Missouri’s first gas tax increase since the 1990s goes into effect Friday


JEFFERSON CITY, Mo. – Drivers in Missouri are going to pay more for gas starting Friday but there’s a way around the tax increase if you keep your receipts.

It’s been more than 20 years since the Show Me State saw a gas tax increase after voters failed to pass previous hikes on the ballot in 2014 and 2018. Currently, Missouri has the third-lowest gas tax in the nation. The state’s last gas tax increase was approved in 1992, increasing the tax by 6 cents over a phase of five years.

Starting Friday, drivers will see a 2.5-cent increase annually for five years, unless you keep your receipts and apply for a 100% rebate.

Jefferson City resident Debbie Lindquist was at the gas station Thursday filling up before the increase kicks in.

“Getting my gas today so I don’t have to pay the higher prices tomorrow,” Lindquist said. “I just feel like it’s more taxes on top of what we already pay.”

Earlier this year, the General Assembly approved the 2.5 cent increase per year for five years, bumping up the state’s tax from 17 cents to 29.5 cents by 2025. The increase also applies to drivers buying diesel.

“If you’re a driver that’s driving 15,000 miles per year and you have a car that gets 18 miles a gallon, that monthly cost to you is about $1.34,” Senate President Dave Schatz (R-Sullivan) said. “Realistically, it’s about $100 million annually.”

Schatz has been working to increase the gas tax for years, which funds roads and bridges.

“Also, our highway patrol is paid from that gas tax because they maintain the safety and the security of the roadway,” Schatz said. “Just in general, the maintenance and any new construction items all come from that same funding.”

Once the tax is fully implemented, it’s estimated to bring in more than $500 million, around $375 for a year for state highways and $135 million per year for city and county transportation needs.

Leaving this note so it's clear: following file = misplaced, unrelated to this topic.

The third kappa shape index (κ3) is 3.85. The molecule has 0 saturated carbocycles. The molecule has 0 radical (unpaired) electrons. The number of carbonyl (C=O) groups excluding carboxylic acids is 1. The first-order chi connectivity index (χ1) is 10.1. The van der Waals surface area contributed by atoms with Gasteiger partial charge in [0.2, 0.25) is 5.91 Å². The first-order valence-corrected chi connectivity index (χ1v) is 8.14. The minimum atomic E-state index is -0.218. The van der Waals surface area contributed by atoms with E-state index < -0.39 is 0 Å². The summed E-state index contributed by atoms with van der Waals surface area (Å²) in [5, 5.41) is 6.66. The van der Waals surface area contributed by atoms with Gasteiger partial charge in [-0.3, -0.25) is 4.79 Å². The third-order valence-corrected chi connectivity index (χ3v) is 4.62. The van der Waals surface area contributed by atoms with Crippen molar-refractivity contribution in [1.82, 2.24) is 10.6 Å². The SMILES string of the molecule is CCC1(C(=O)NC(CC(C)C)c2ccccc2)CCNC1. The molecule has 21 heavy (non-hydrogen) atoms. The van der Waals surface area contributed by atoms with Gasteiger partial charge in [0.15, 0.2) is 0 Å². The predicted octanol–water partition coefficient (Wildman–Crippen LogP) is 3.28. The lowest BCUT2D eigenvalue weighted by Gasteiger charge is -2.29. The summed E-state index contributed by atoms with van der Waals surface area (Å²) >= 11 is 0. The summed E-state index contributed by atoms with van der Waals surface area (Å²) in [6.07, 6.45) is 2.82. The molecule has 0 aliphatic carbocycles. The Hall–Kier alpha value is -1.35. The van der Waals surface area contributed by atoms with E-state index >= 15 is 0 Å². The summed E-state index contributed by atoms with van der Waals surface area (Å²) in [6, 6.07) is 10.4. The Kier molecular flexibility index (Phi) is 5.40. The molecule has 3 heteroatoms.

“There’s a lot to try and take from this motor fuel tax,” Schatz said. “At the end of the day, even what we passed will not fully get us to the point of what we are experiencing which is annually about $800 million shortfall just of meeting the needs.”

Republican Representative from Jefferson County Mary Elizabeth Coleman voted against the increase during the session.

“I’m pretty frustrated and disappointed,” Coleman said. “I think this was a situation where people were asked directly at the ballot whether they wanted to have a gas tax or not. I’m disappointed in our Republican supermajority that we saw an increase in taxes after promising people wouldn’t do that.”

Coleman agrees the roads and bridges in the state need attention but does not believe taxing Missourians is the way to go about it.

“It’s no doubt that our roads and bridges need investment, but we are starting at billions of dollars of federal investment that is coming, we have more money right now in the budge than we’ve had in anybody’s memory,” Coleman said.

She’s also concerned about the rebate program.

“If you don’t lose them, you’re able to have everything in a shoebox for a form that hasn’t even been promulgated yet, there’s not really a tax is a little bit of a farce,” Coleman said. “I don’t think that more taxes are the solution.”

Gov. Mike Parson, who signed the bill in July said at an interstate ribbon cutting near the Arkansas border Thursday the increase was needed.

“If you want to keep your state moving forward, if you want to do projects like this, it’s going to cost something to do it and I think we did the right thing in the state by moving forward,” Parson said.

Lindquist said she’s going to try to keep her receipts but said it will be tough.

“Most of the time at the pumps there’s no paper and either you have to go in and get a receipt or just forget getting one,” Lindquist said. “If it’s out of paper I probably won’t go inside.”

She’s also worried the money won’t be used on infrastructure.

“It’s frustrating, I understand the need for good roads, but I just think MoDOT, I think there are other ways to spend money besides collecting more from us,” Lindquist said.

Drivers will have to submit their receipts to the Department of Revenue between July and September of next year. The form will include space to enter the number of gallons purchase, where the fuel was bought and information about the vehicle. The department is also recommending drivers keep their receipts in case of an audit.

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